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US Under-17 Suffer Another Setback In Buenos Aires

US Under-17 Suffer Another Setback In Buenos Aires

The US Under-17 team took another hard loss in a freindly against Uruguay.

By Tim Sturtridge

BUENOS AIRES- The US under-17 team were left to lick their wounds after a 3-1 defeat to Uruguay brought the curtain down on their tour of Buenos Aires. 

Wilmer Cabrera’s men conceded all three goals in a twenty minute spell midway through the second half. 

This emphatic reply came after the US had taken the lead following a bright start to the second period. 

Not the ideal preparation for next month’s World Cup qualification in Mexico but now the US have time to fix the problems Cabrera and his coaching staff indentified. 

“It’s all experience for the kids as we use these game to prepare for the qualifiers,” Cabrera said looking forward to Mexico. “We now have three weeks at home to do more preparation and the tournament will motivate the kids.” 

The US tinkered with their formation for the Uruguay game and lined up with a more defensive feel. No doubt a result of the 5-1 reserved suffered at the hands of Argentina two days earlier. 

Julio Arjona came in to partner Marlon Duran in central midfield and Stefan Jerome was left to play as a lone striker. 

“We used today to change a little bit,” Cabrera said. “We used another formation and tried other players to see what works.” 

A further change was forced after only ten minutes when Premier League target Charles Renken was forced to withdraw. 

Renken pulled up in the Uruguayan penalty area after attacking a corner and went off to receive treatment. When he came back on a minute later he got caught with a tackle in the middle of the park and went down clutching his right leg. 

“Charles had ACL surgery last year and is just coming back for us, he’s been doing very well,”  Cabrera said about the midfielder. “We hope that it is not something serious but right now we will have to wait and see. Hopefully we can have him for the qualifiers because he is very important for us.” 

The defensive line up of the US and a lack of spark from the Uruguayans led to an uneventful first half being played out. Much to the crowd’s relief the referee blew up dead on 45 minutes and the players left the field. 

After the interval the sparse crowd were treated to an incident packed second period as the teams served up a genuine game of two halves. 

It was Charles Renken’s replacement Sebastian Lletget who got the game’s first goal after 52 minutes. 

Lletget laid the ball to Julio Arjona and continued his run into the box. The substitute’s movement was not lost on Arjona as he feed a reserve pass back to Lletget which left the Uruguay defense flat footed. 

Lletget collected the ball in the box and calmly dispatch a low drive under the keeper and into the far corner. 

This goal brought the Uruguayans out of their shell and in their next attack they nearly leveled instantly.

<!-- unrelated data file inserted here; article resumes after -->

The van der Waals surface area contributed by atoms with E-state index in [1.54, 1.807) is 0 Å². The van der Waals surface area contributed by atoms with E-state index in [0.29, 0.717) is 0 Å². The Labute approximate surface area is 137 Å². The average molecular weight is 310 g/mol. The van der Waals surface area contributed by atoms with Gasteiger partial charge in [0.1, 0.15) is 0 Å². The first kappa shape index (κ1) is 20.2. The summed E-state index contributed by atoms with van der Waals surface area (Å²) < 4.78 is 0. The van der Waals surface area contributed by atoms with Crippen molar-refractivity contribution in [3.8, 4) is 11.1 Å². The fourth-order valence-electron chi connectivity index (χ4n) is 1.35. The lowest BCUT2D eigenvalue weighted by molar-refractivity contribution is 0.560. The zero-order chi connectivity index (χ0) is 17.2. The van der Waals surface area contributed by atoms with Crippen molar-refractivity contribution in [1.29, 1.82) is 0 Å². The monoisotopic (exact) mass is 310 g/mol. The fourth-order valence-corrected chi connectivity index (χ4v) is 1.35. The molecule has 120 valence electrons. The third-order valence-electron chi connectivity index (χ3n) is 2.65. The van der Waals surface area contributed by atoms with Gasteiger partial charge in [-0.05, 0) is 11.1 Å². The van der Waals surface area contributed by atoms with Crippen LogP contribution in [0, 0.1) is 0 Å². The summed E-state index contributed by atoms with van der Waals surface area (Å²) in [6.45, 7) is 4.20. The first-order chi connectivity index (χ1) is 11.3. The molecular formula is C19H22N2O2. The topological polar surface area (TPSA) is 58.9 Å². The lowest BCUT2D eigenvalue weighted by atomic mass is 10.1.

A US freekick in the opposition’s half was intercepted by Uruguay’s left winger Adrian Luna and the ball was sent up the other end. America defender Zachary Herold came over to deal with the danger but under hit his backpass to the Earl Edwards. 

Uruguay’s Gonzalo Barreto was alive to the opportunity and latched on the weak pass but his shot drifted wide of the US goal. 

If Barreto’s effort had been a few more inches to the right it would have been the third game in succession that the US had conceded within five of minutes of scoring at the other end. 

The Uruguayans eventually broke through on the hour mark when a freekick just shy of the halfway line was allowed to find their captain Diego Polenta unmarked at the far stick. 

Polenta nodded the ball back across goal and striker Santiago Gonzalez was afforded all the time he needed to head past Edwards from three yards out. 

Five minutes later a mix up between Herold and US captain Perry Kitchen allowed Jhon Perez to wriggle free in their box. As Perez bore down on the US goal defender Jared Watts flew in with a crude challenge which gave referee Alejandro Derevnin no option but to point to the spot. 

Barreto made no mistake from 12 yards with his shot low in the right hand corner of goal as he sent Edwards the wrong way. 

After surrendering their lead and finding themselves behind for the second time in two days the US switched back to a more conventional four-four-two formation. 

The States came back into the contest and gave as good as they got for the last twenty minutes. Lletget in particular had a number of chances to get his side back into the match. 

“We may have lost but we finished the game putting pressure on Uruguay and creating options,” Cabrera said. “In these moments we looked sharper and stronger even though this was our third game this week.” 

The final goal of the game however went to Uruguay after the US defense were left waiting for an offside flag that never appeared. Once behind the backline Gonzalez rounded Edwards and poked the ball into the vacant net. 

Wilmer Cabrera and his team will take positives away from Buenos Aires and the defeats will soon be forgotten should they reach the World Cup finals. 

“Our goal is to qualify for the World Cup,” Cabrera said of his expectations for Mexico. “That’s is why we are here and we will continue to work hard to achieve it.”

Tim Sturtridge is a Buenos Aires-based sports correspondent from Devon, England, who reports on soccer in Latin America.

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